"OpenShift Commons operates under a shared goal to move conversations beyond code contribution and explore best practices, use cases, and patterns that work in today's continuous delivery and agile software environments," said Red Hat, in a press statement.

There is no Contributor License Agreement, code contribution requirement or fees to join, just a commitment to collaborate on the new PaaS stack.

Google: native C in Hadoop with MapReduce for C

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Google's open source elves have released MapReduce for C (MR4C), an open source framework to run native C-language code in Hadoop.



MR4C is an open source software "framework" designed to allow software programmers to run their native C and C++ code on Hadoop for its big data analytics capabilities.

MR4C is an implementation framework that allows programmers to run native code within the Hadoop execution framework.

Pairing the performance and flexibility of natively developed algorithms with the "unfettered scalability and throughput" inherent in Hadoop, MR4C enables large-scale deployment of advanced data processing applications.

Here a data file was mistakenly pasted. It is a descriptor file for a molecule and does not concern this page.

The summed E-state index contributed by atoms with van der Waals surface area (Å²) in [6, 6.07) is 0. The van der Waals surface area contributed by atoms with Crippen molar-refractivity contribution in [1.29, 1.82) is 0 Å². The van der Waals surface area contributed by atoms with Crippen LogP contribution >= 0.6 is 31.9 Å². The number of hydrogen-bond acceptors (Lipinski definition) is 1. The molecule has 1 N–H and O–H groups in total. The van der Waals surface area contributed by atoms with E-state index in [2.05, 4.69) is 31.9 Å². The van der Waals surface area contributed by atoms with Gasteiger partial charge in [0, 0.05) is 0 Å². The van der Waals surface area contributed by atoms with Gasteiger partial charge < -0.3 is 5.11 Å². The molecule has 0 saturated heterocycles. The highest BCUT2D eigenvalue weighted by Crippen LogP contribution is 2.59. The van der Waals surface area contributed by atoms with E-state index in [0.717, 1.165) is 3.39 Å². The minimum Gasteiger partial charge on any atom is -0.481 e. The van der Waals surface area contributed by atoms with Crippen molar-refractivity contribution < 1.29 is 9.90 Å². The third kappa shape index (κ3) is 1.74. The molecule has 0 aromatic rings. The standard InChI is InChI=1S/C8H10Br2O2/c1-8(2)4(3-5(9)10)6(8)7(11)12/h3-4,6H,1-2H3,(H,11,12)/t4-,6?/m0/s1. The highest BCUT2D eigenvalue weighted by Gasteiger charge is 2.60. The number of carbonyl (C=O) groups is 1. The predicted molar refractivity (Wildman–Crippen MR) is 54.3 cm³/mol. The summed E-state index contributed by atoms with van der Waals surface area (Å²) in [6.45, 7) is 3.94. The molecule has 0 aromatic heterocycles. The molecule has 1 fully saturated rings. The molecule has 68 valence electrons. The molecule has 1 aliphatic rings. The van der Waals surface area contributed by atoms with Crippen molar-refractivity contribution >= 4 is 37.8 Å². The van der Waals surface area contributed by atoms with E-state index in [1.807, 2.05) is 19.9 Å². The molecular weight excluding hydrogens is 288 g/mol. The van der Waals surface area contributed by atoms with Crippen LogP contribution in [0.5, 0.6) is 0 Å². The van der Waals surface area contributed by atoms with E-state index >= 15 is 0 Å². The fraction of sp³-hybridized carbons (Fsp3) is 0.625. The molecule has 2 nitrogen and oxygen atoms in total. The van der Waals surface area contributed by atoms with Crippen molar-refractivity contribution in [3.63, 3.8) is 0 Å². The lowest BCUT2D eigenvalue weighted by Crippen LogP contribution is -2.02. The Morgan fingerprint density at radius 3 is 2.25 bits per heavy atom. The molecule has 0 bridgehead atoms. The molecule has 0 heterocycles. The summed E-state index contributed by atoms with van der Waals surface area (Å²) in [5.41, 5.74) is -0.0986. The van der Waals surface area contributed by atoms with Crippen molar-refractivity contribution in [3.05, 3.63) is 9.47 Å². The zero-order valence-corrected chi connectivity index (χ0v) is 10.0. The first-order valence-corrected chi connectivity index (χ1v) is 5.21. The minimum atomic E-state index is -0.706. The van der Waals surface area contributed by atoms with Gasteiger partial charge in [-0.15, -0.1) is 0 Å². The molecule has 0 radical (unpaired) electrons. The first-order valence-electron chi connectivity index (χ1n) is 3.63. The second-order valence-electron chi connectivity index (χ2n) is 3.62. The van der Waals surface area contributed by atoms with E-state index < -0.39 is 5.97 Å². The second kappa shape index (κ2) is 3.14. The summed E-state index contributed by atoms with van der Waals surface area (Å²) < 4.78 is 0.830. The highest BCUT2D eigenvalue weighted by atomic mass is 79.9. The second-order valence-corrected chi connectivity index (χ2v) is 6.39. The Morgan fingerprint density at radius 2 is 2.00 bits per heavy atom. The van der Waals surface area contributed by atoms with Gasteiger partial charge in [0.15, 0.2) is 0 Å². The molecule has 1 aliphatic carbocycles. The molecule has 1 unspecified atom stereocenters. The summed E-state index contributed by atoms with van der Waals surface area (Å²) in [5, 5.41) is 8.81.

MapReduce itself can be described as a "programming model" with a parallel distributed algorithm for creating software code that is capable of processing and performing calculations upon (and then ultimately also generating) what are very large data sets.


Being able to run native code means developers can avoid having to construct additional libraries -- and Hadoop is of course written in Java.

Still ... why?

What kind of code would be so big that this type of set of algorithms and libraries would need to be developed?

Examples include:

• High performance scientific computing
• Satellite image processing
• Industrial data clusters serving Internet of Things
• Geospatial data science

... and finally, why?

What Google wants to do is be able to abstract the details of MapReduce (as a programming model and framework) and so therefore allow developers to create more pure-bred algorithms, which (in theory) will always perform with more power, flexibility and speed.

Google explains that it was attracted by the job tracking and cluster management capabilities of Hadoop for scalable data handling, but wanted to leverage the image processing libraries that have been developed in C and C++.

"While many software companies that deal with large datasets have built proprietary systems to execute native code in MapReduce frameworks, MR4C represents a flexible solution in this space for use and development by the open source community," said Google, on its open source blog.

Blogger Ty Kennedy-Bowdoin continues, "MR4C is developed around a few simple concepts that facilitate moving your native code to Hadoop. Algorithms are stored in native shared objects that access data from the local filesystem or any uniform resource identifier (URI), while input/output datasets, runtime parameters, and any external libraries are configured using JavaScript Object Notation (JSON) files."

Mirantis & Google on Kubernetes & OpenStack